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While typing that paragraph, I saw the gentleman leave his car, carrying a camera and sporting a huge lens.  I watched, discreetly, as he took photographs.  I saw him pan as geese took flight.  I saw him quietly observe for quite a long time.  Finally, as he turned to get back into his vehicle, I rolled down my window and we began to chat.

It turns out that Doug also posts photographs to Alberta Birds.  We introduced ourselves to one another and I began to ask him questions about photography, equipment and we shared some of our ‘bird’ moments.  It is such a pleasure to discover another birder along the quiet pathways of my every day.  It was nice to experience his enthusiasm and his excitement.  He opened up his photograph of a goose taking flight and I was in awe of the detail and the strength captured in that single image.

I love my life.

 

 

 

 

 

 

 

 

 

 

 

 

 

 

 

 

Grades 4 and 5 Discover Charles Pachter

…any excuse to tell the students about my memories of Expo ’67!

My teacher, Mr. Mackay, arranged a billeted field trip from DND Hornell Heights in North Bay, Ontario, to Montreal, Quebec to wander for a whole day at Expo.  With no money in our pockets for rides and such, we covered a vast distance on foot, taking in at least five different Pavilions.  I remember being in awe most of the time.  It turns out that Canada’s artist, Charles Pachter, along with Alexander Calder, was hired to work on the sculptural representations of Canada.

In his book,The History of Canada Series: The Best Place To Be: Expo ’67 And Its Time by John Lownsbrough,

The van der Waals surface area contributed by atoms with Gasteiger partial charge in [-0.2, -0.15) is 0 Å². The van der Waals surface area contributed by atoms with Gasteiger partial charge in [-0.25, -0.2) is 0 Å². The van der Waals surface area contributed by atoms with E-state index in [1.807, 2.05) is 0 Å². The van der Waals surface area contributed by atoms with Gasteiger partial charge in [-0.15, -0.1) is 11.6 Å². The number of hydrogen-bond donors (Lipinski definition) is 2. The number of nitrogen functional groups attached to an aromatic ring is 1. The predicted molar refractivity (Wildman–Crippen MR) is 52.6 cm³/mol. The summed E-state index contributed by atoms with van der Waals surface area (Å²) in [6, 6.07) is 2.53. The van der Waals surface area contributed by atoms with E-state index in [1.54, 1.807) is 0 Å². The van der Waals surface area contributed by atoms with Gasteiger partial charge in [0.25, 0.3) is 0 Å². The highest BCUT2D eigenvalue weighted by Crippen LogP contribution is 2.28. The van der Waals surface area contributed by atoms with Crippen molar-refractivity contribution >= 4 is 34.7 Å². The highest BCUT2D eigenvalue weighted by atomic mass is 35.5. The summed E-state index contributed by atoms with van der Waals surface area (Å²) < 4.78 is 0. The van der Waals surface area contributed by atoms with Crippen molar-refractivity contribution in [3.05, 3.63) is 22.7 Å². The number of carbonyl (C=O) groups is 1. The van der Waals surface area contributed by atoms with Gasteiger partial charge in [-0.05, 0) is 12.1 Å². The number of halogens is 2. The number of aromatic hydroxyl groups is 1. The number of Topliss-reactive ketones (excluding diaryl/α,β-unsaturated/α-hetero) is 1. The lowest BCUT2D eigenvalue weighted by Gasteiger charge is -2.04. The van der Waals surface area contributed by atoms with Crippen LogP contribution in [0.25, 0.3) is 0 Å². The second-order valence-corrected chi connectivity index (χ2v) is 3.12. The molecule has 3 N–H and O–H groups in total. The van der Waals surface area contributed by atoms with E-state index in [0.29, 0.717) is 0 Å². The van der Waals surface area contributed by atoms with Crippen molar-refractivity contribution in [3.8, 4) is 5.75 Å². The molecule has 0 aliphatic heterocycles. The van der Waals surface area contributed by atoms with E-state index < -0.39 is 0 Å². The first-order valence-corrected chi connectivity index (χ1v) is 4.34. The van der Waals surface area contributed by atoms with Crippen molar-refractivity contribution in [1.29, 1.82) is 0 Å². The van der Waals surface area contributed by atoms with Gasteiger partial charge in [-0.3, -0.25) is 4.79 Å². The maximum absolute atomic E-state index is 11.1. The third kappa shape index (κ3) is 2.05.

Lownsborough shares the following archive…

All this aside, given that this is Canada’s 150th year…I thought it fun to share with the students what was happening in the world, 50 years ago.  To begin with, their eyes told me that they imagined a dinosaur was speaking before them…chatting away about what I was doing at the age of 12, with my teacher, my own grade five class and in the city of Montreal.  I shared during the Reflection component of the lesson, Charles Pachter’s website and his short biography.  We talked about moose, the Queen of England, satire, and simplicity of form.  I showed a few of Pachter’s works, in order to lead into a depiction lesson, followed by a painted composition.

These were the pieces of art that I shared with the students and that we spoke about, in terms of the subject matter and the arrangement of very simple forms in the composition.

Some vocabulary…satire, silhouette, flat space…

Dressage by Charles Pachter painted in 1988

NONE Charles Pachter art__ Uploaded by: Goffin, Peter

Brink by Charles PachterMoose Crossing by Charles Pachter
Bay Watch by Charles Pachter

As we viewed the works, we had a discussion about iconic Canadian animals.  I asked the students if they had ever seen the combination of coloured stripes that appears in the background of Bay Watch.  Someone mentioned a blanket.  So, for a few short minutes, I spoke about the wool blankets that were made and sold by the Hudson’s Bay Company.

The students went to the chalk board and listed animals that they wished to explore in silhouette.  I think that caribou, moose and deer were unpopular because of the challenge of the antlers and thin legs, but, there were still several students that took on the challenge.

Level II (grades 3 and 4)
REFLECTION
APPRECIATION: Students will interpret artworks literally.
A. Contextual information (geographical,
historical, biographical, cultural) may be
needed to understand works of art.

DEPICTION
ACTIONS AND VIEWPOINTS: Students will select appropriate references for depicting.
B. Drawing strategies, such as gesture to capture action, contour to study important edges and massing to show bulk or weight, are helpful in depicting animate forms.

COMPOSITION:
Component 7 EMPHASIS: Students will create emphasis by the treatment of forms and qualities.